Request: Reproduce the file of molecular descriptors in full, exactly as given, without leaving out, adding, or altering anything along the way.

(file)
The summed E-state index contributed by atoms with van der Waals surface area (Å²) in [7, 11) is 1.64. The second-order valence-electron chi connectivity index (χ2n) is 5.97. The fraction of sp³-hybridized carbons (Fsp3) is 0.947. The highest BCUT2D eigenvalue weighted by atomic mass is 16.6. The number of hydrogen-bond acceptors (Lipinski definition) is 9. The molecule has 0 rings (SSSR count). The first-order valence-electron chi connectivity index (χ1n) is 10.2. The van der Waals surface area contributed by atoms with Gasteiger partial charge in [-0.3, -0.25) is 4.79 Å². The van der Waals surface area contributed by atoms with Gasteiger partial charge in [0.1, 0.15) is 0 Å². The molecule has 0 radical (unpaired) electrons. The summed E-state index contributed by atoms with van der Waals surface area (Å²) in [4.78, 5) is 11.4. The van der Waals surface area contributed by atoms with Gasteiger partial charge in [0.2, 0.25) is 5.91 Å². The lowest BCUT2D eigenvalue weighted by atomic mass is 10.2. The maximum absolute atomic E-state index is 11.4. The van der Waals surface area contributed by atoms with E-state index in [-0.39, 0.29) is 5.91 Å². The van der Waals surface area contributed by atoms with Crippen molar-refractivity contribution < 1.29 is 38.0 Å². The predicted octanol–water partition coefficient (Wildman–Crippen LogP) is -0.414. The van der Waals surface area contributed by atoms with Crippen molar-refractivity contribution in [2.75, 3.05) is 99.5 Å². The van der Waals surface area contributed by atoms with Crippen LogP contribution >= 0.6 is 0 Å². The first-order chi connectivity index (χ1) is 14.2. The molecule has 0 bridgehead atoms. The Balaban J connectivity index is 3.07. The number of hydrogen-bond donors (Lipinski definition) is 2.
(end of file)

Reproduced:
The summed E-state index contributed by atoms with van der Waals surface area (Å²) in [7, 11) is 1.64. The second-order valence-electron chi connectivity index (χ2n) is 5.97. The fraction of sp³-hybridized carbons (Fsp3) is 0.947. The highest BCUT2D eigenvalue weighted by atomic mass is 16.6. The number of hydrogen-bond acceptors (Lipinski definition) is 9. The molecule has 0 rings (SSSR count). The first-order valence-electron chi connectivity index (χ1n) is 10.2. The van der Waals surface area contributed by atoms with Gasteiger partial charge in [-0.3, -0.25) is 4.79 Å². The van der Waals surface area contributed by atoms with Gasteiger partial charge in [0.1, 0.15) is 0 Å². The molecule has 0 radical (unpaired) electrons. The summed E-state index contributed by atoms with van der Waals surface area (Å²) in [4.78, 5) is 11.4. The van der Waals surface area contributed by atoms with Gasteiger partial charge in [0.2, 0.25) is 5.91 Å². The lowest BCUT2D eigenvalue weighted by atomic mass is 10.2. The maximum absolute atomic E-state index is 11.4. The van der Waals surface area contributed by atoms with E-state index in [-0.39, 0.29) is 5.91 Å². The van der Waals surface area contributed by atoms with Crippen molar-refractivity contribution < 1.29 is 38.0 Å². The predicted octanol–water partition coefficient (Wildman–Crippen LogP) is -0.414. The van der Waals surface area contributed by atoms with Crippen molar-refractivity contribution in [2.75, 3.05) is 99.5 Å². The van der Waals surface area contributed by atoms with Crippen LogP contribution >= 0.6 is 0 Å². The first-order chi connectivity index (χ1) is 14.2. The molecule has 0 bridgehead atoms. The Balaban J connectivity index is 3.07. The number of hydrogen-bond donors (Lipinski definition) is 2.